13 Days of Halloween: The scariest song
While shivering over the scariest stage plays yesterday, I neglected to mention Stephen Sondheim and Hugh Wheeler's Sweeney Todd: The Demon Barber of Fleet Street. The sung-through musical seems so sharply different from scary "straight" plays that it belongs in another category altogether.
The vast majority of pop tunes about monsters and murderers tend to be cool, not creepy, from “Mack the Knife” to “Werewolves of London.” Pop music offers plenty of tracks for your Halloween party, including your average heavy metal Satanic anthem and seemingly every other song by The Cramps or Oingo Boingo. (My favorite is "Screaming Skull" by The Fleshtones.) But with rare exceptions like Primus “Mr. Krinkle,” theyre more for rocking you out than haunting your sleep.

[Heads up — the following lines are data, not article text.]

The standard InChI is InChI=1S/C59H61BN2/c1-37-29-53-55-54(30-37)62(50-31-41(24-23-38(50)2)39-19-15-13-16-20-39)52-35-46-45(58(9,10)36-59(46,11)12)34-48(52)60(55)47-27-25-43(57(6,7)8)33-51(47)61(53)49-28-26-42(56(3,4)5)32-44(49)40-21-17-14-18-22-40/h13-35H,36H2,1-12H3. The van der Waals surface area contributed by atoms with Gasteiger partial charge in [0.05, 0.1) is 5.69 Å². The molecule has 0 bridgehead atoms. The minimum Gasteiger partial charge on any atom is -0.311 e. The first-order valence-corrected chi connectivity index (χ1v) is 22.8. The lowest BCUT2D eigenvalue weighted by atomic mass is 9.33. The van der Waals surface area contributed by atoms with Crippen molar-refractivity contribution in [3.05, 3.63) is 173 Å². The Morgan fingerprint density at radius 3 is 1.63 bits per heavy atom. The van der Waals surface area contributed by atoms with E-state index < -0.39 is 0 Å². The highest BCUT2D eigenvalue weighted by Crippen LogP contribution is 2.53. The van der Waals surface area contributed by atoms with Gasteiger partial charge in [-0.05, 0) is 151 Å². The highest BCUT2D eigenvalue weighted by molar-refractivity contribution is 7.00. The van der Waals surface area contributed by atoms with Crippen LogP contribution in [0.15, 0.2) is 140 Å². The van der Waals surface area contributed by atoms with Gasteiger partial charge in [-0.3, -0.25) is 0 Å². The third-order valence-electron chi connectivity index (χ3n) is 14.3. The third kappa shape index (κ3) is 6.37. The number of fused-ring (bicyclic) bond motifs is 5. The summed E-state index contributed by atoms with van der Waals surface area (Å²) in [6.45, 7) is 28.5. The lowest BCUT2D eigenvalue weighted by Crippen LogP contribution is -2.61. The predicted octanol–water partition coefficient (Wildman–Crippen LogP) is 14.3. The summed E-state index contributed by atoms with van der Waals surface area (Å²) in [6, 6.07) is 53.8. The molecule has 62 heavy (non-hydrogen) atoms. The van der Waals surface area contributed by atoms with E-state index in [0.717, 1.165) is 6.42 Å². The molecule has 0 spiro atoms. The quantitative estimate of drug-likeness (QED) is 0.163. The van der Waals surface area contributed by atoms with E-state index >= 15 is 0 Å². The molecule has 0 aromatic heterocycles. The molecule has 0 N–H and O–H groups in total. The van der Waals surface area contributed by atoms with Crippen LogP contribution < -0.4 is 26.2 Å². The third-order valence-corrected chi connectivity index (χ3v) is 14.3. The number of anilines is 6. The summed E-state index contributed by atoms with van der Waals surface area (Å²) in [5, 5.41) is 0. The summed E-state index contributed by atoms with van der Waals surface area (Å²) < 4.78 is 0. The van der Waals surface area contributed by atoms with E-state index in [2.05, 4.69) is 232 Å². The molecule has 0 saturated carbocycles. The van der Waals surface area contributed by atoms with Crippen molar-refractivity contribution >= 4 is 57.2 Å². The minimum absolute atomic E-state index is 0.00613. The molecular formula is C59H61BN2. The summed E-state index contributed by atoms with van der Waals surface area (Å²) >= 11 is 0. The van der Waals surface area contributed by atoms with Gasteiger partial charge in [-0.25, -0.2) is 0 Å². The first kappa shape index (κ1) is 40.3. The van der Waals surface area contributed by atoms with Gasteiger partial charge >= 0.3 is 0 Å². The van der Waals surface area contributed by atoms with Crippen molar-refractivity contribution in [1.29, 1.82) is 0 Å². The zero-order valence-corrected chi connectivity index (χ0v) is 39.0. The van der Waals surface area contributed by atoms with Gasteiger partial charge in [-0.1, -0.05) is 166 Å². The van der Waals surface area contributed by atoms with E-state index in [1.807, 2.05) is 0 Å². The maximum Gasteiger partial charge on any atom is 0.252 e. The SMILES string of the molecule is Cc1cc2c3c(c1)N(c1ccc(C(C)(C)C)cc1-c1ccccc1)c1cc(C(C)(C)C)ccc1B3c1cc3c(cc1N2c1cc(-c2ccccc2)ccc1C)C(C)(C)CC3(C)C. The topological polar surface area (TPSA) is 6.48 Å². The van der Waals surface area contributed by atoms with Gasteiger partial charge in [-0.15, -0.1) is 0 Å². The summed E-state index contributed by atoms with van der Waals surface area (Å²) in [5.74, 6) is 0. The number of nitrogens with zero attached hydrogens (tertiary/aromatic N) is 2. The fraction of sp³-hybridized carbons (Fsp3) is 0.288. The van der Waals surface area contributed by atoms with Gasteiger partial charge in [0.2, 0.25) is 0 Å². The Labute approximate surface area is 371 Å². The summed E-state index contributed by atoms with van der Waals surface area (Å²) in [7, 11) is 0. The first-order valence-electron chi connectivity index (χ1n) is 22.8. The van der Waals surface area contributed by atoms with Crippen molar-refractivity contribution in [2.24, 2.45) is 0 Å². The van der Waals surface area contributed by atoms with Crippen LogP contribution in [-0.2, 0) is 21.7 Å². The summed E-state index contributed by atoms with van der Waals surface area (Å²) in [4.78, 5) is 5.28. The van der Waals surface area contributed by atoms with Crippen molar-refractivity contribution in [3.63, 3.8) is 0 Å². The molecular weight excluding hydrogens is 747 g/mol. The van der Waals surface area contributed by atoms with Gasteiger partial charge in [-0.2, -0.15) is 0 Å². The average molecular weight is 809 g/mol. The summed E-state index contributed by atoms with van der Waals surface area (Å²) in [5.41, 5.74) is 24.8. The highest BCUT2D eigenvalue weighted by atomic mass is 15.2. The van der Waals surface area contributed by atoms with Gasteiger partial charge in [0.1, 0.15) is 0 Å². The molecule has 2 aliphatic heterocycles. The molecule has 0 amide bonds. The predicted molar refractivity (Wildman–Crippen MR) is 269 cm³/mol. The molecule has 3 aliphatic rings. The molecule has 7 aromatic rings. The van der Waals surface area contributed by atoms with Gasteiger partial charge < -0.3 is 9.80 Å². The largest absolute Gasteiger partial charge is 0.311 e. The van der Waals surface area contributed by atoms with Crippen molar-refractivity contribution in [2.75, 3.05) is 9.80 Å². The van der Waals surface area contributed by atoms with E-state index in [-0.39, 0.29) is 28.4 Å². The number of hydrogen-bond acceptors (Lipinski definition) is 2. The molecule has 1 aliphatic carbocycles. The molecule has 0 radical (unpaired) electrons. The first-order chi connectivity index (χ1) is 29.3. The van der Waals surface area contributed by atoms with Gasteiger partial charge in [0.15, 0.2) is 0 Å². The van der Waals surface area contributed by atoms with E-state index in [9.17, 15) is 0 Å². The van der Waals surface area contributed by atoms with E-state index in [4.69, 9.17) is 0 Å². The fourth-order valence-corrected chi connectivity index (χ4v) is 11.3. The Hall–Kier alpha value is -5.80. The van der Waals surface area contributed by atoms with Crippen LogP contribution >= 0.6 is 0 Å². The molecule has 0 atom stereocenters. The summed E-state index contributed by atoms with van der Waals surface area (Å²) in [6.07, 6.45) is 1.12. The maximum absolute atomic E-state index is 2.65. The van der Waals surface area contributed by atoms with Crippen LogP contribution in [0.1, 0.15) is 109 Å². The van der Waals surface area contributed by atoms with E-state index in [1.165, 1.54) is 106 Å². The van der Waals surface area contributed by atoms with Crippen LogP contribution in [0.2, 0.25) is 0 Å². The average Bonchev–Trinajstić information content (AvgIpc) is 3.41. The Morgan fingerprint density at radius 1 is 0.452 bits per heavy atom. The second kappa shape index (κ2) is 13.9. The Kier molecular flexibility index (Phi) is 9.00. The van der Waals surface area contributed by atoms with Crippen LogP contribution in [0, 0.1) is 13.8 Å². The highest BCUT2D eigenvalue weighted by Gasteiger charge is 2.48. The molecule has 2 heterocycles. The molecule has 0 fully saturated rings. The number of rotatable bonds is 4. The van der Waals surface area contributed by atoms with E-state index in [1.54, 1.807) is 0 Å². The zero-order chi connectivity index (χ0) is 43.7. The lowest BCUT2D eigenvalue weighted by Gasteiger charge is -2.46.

On the other hand, Sondheim's Grand Guignol musical from 1978 includes lovely solos and psychotic arias, none more blood-curdling than “The Ballad of Sweeney Todd.” Framing the musical, “Ballad” offers a portrait of murderous psychology from its very first words: “Attend the tale of Sweeney Todd. / His skin was pale and his eye was odd. / He shaved the faces of gentlemen / who never thereafter were heard of again.” Its like a hundred Penny Dreadfuls distilled into less than five minutes. (Ironically, Tim Burton's film version only includes an instrumental version of the song. Maybe he was chicken.) This performance version from 2006 Tony Awards broadcast begins and ends with "Ballad" and includes bits of Patti Lupone's "The Worst Pies in London" and Michael Cerveris' "My Friends." The latter, a love song to a straight razor, builds to the horrific kicker, "My right arm is complete again!"